Tsunami hits French Polynesia; Pacific on watch
A geophysicist at the Pacific Tsunami Warning Center in Hawaii says the tsunami was approaching Hawaii a bit faster than originally predicted.
Honolulu (Hawaii): A geophysicist at the Pacific Tsunami Warning Center in Hawaii says the tsunami was approaching Hawaii a bit faster than originally predicted.
Victor Sardina says data coming in from buoys and tide gauges across the Pacific indicated the tsunami should arrive in Hawaii at 11:05 a.m. (4:05 p.m. EST), instead of 11:19 a.m.
He predicts the tsunami would be a series of big waves, rather than a wall of water.
Charles McCreery, director of the center, says the tsunami will be "a lot like a fast high tide" and could pose dangers for several hours after the initial waves hit.
Earlier Tsunami waves up to 6 feet (2 meters) high have struck parts of French Polynesia, but no damage was immediately reported.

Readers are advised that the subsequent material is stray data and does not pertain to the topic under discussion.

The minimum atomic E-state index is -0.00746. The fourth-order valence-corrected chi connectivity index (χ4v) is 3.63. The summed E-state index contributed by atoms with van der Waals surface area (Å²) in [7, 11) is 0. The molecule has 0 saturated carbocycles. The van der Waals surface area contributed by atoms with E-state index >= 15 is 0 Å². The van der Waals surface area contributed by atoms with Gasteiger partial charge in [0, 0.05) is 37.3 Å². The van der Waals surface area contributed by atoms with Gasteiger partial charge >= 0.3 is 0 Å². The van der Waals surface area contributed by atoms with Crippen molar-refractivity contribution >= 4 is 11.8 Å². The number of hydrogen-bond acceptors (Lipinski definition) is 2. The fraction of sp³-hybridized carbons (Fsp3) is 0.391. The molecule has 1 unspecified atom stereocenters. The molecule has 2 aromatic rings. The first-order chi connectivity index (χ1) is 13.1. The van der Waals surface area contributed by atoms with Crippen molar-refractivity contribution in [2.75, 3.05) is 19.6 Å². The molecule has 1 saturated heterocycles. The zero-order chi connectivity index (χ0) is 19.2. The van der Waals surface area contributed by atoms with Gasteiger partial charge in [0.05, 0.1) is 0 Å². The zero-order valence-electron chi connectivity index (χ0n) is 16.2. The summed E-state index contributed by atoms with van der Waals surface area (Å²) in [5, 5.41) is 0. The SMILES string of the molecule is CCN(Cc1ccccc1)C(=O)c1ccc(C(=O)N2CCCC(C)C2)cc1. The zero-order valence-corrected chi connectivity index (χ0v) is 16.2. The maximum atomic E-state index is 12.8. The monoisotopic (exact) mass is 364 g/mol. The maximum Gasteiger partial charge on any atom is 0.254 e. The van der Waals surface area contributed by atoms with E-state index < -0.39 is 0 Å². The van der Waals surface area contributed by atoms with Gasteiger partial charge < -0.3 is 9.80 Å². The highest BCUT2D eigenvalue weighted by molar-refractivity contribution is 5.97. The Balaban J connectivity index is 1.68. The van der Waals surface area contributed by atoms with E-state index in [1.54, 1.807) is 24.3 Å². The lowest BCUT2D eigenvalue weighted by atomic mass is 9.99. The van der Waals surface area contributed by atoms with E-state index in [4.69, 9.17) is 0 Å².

Residents were being warned early Sunday morning that tsunamis can consist of several waves and they should remain vigilant.
Tonga and the Cook Islands were evacuating coastal areas as the waves were expected to hit later in the morning.
On Tahiti, traffic was banned on roads less than 500 meters from sea. Residents on islands of low elevation were told to get to high ground.
Monique Richeton, mayor of Rikitea, said the first wave struck Gambier early Sunday at less than one meter and no damage was reported.